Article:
This is why some of us knew that Candidate Buhari’s vacuous words during electioneering of not probing previous administrations were only a tool to comfort the political class. With scandals falling over each other, even nature would not forgive Nigeria if she looks the other way by equating the peaceful handing over of power to waiving the treasonable acts of these men; for their acts of larceny is humongous, their crimes, fictitious; and their contempt for the laws of the land scares the shit out of the devil.
That the worth of a Nigerian life is not worth a cent is daily magnified by the inhumane acts of Boko Haram boys. It is though not surprising why the war on terror has put Nigeria in the trenches even as the defence budget keeps rising. Between 2011 and 2014 for instance, a total of N1.488tr was budgeted for defence but instead of getting commensurate results, the terror boys grew fangs and feathers, will and might, attacking and looting with little or no barrier between them and their victims.
We are yet to hear a thing. This is the very reason why every Nigerian as a matter of necessity should throw their full weight behind President Buhari. The dividing issues of religionism and spiritualism, tribalism and political affiliation should not surface if we are to regain the country back from these charlatans and evil men.
As a youth corps member presently teaching mathematics in Jebba, Kwara State, I teach students whose destinies have been forever tainted by a government who prioritises frivolities to educating the populace; senior secondary school students who finds it impossible to add 2+2, spell their names correctly and understands basic English not because they were born handicapped, but for the singular fact that they found themselves in a society who has leaders whose sense of reasoning is restricted to the lining of pockets.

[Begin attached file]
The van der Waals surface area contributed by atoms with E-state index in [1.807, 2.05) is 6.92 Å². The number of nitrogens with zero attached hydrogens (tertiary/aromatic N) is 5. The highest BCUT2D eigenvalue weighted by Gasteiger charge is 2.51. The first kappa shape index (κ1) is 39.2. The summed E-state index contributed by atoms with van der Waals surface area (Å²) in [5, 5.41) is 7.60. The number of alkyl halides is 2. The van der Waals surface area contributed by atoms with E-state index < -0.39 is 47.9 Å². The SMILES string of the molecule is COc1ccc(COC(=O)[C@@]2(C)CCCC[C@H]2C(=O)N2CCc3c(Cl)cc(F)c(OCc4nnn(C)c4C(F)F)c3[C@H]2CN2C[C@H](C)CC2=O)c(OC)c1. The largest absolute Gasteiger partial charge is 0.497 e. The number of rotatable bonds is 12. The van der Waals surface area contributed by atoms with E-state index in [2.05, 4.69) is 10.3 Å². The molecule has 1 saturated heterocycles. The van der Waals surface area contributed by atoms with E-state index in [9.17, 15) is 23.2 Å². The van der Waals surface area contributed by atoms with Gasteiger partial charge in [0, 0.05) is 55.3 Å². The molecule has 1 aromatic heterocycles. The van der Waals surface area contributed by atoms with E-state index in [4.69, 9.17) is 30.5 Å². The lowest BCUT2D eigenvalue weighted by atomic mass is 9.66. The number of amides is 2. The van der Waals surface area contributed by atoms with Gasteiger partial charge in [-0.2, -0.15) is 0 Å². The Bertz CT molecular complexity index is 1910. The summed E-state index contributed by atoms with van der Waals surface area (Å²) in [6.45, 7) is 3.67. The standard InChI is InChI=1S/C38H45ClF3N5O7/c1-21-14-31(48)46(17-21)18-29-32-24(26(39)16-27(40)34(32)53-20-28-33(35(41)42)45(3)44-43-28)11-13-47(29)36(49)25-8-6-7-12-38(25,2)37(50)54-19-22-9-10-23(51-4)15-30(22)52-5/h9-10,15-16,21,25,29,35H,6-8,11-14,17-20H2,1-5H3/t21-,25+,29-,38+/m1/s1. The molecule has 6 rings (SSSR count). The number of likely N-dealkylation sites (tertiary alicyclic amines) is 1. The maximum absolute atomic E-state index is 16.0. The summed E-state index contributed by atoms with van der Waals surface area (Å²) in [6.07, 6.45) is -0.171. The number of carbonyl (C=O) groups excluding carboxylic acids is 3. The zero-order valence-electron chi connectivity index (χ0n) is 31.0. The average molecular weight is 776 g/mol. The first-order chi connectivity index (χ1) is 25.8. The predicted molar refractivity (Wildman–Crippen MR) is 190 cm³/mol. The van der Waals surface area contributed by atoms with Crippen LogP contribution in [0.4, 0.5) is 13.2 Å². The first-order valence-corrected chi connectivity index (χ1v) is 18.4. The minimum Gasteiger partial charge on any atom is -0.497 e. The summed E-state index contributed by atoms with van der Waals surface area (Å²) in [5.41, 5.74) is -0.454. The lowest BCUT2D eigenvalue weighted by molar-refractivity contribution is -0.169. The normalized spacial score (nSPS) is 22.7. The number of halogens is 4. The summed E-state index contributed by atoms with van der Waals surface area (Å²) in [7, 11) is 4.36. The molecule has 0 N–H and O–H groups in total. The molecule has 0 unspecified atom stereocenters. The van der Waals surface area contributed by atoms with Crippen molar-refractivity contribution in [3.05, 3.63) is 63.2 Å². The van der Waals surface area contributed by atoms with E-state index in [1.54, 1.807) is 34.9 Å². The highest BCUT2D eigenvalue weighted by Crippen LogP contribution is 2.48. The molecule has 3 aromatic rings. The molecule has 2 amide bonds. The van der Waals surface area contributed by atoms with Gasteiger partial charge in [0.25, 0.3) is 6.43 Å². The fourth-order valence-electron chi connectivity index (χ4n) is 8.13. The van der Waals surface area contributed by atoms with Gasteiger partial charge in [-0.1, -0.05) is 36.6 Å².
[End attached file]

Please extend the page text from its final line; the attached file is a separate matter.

The degoatification exercise has come to stay irrespective of the distractions the loss of the PDP is causing – the latest being the struggle for a sovereign state of Biafra – or the recent rumbling of one Bruce Fein, a United States lawyer who saw no reason to write Barack Obama on his country’s foreign policy of annihilation and imperialism but was quick to address the Nigerian president. Thousands continue to die annually from childbirth as millions remain out of school; bombs go on every minute killing thousands of able men, women and children in the north east yet, public officials, politicians and businessmen failed to rise up to their selfish interests to protect their people. We die from preventable diseases as small as malaria all in this country that has got both human potential and material resources to the envy of other nations of the world.
Television was in our homes way before the French ever dreamt of owning one. Place Nigeria beside France today and you’ll see clearly what has made them surpass us: the Diezanis’, Dasukis’ and Dokpesis’.
The nation will know no peace until their legacies are confined to no other place but the dustbin of history.
Modiu Olaguro writes from Jebba.